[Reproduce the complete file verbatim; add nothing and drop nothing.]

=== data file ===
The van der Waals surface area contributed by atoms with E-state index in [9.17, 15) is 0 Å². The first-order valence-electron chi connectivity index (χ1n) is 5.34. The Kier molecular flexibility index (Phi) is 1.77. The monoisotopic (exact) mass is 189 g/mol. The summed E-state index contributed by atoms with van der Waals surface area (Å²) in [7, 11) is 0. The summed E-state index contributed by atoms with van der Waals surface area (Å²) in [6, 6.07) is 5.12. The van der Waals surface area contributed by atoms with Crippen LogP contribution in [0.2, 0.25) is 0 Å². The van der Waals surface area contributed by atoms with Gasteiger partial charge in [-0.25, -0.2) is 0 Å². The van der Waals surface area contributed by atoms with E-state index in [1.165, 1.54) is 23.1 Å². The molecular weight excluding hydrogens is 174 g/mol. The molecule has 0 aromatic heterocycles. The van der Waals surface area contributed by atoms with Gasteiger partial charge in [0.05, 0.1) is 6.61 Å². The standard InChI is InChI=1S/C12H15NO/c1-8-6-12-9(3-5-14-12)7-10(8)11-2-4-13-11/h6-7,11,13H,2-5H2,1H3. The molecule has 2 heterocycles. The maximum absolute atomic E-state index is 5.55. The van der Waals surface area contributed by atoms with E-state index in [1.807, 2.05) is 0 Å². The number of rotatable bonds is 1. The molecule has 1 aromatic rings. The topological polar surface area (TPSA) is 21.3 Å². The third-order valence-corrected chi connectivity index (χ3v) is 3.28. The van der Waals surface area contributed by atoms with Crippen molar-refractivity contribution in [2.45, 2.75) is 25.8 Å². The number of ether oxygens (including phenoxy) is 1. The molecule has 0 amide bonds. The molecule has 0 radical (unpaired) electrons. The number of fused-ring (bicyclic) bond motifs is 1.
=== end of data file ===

The van der Waals surface area contributed by atoms with E-state index in [9.17, 15) is 0 Å². The first-order valence-electron chi connectivity index (χ1n) is 5.34. The Kier molecular flexibility index (Phi) is 1.77. The monoisotopic (exact) mass is 189 g/mol. The summed E-state index contributed by atoms with van der Waals surface area (Å²) in [7, 11) is 0. The summed E-state index contributed by atoms with van der Waals surface area (Å²) in [6, 6.07) is 5.12. The van der Waals surface area contributed by atoms with Crippen LogP contribution in [0.2, 0.25) is 0 Å². The van der Waals surface area contributed by atoms with Gasteiger partial charge in [-0.25, -0.2) is 0 Å². The van der Waals surface area contributed by atoms with E-state index in [1.165, 1.54) is 23.1 Å². The molecular weight excluding hydrogens is 174 g/mol. The molecule has 0 aromatic heterocycles. The van der Waals surface area contributed by atoms with Gasteiger partial charge in [0.05, 0.1) is 6.61 Å². The standard InChI is InChI=1S/C12H15NO/c1-8-6-12-9(3-5-14-12)7-10(8)11-2-4-13-11/h6-7,11,13H,2-5H2,1H3. The molecule has 2 heterocycles. The maximum absolute atomic E-state index is 5.55. The van der Waals surface area contributed by atoms with E-state index in [1.807, 2.05) is 0 Å². The number of rotatable bonds is 1. The molecule has 1 aromatic rings. The topological polar surface area (TPSA) is 21.3 Å². The third-order valence-corrected chi connectivity index (χ3v) is 3.28. The van der Waals surface area contributed by atoms with Crippen molar-refractivity contribution in [2.45, 2.75) is 25.8 Å². The number of ether oxygens (including phenoxy) is 1. The molecule has 0 amide bonds. The molecule has 0 radical (unpaired) electrons. The number of fused-ring (bicyclic) bond motifs is 1.